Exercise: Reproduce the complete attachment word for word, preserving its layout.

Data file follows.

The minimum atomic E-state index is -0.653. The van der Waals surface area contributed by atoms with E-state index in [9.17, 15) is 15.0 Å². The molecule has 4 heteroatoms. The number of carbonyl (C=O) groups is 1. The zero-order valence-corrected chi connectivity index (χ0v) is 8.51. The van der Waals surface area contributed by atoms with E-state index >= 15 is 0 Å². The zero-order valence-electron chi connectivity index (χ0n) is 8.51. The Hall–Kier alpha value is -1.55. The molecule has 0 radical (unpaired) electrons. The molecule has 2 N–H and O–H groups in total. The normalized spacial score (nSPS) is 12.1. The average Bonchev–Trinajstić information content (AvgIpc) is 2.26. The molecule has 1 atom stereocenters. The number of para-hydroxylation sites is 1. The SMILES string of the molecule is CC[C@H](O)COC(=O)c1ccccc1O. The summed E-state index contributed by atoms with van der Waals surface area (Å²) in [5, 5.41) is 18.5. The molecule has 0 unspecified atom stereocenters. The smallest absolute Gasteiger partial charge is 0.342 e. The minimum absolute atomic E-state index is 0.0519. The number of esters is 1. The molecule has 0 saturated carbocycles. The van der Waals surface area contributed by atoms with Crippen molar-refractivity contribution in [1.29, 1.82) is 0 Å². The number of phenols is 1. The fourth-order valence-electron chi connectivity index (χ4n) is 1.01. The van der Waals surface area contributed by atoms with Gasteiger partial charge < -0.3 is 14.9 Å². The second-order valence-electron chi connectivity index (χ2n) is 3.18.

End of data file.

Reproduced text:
The minimum atomic E-state index is -0.653. The van der Waals surface area contributed by atoms with E-state index in [9.17, 15) is 15.0 Å². The molecule has 4 heteroatoms. The number of carbonyl (C=O) groups is 1. The zero-order valence-corrected chi connectivity index (χ0v) is 8.51. The van der Waals surface area contributed by atoms with E-state index >= 15 is 0 Å². The zero-order valence-electron chi connectivity index (χ0n) is 8.51. The Hall–Kier alpha value is -1.55. The molecule has 0 radical (unpaired) electrons. The molecule has 2 N–H and O–H groups in total. The normalized spacial score (nSPS) is 12.1. The average Bonchev–Trinajstić information content (AvgIpc) is 2.26. The molecule has 1 atom stereocenters. The number of para-hydroxylation sites is 1. The SMILES string of the molecule is CC[C@H](O)COC(=O)c1ccccc1O. The summed E-state index contributed by atoms with van der Waals surface area (Å²) in [5, 5.41) is 18.5. The molecule has 0 unspecified atom stereocenters. The smallest absolute Gasteiger partial charge is 0.342 e. The minimum absolute atomic E-state index is 0.0519. The number of esters is 1. The molecule has 0 saturated carbocycles. The van der Waals surface area contributed by atoms with Crippen molar-refractivity contribution in [1.29, 1.82) is 0 Å². The number of phenols is 1. The fourth-order valence-electron chi connectivity index (χ4n) is 1.01. The van der Waals surface area contributed by atoms with Gasteiger partial charge < -0.3 is 14.9 Å². The second-order valence-electron chi connectivity index (χ2n) is 3.18.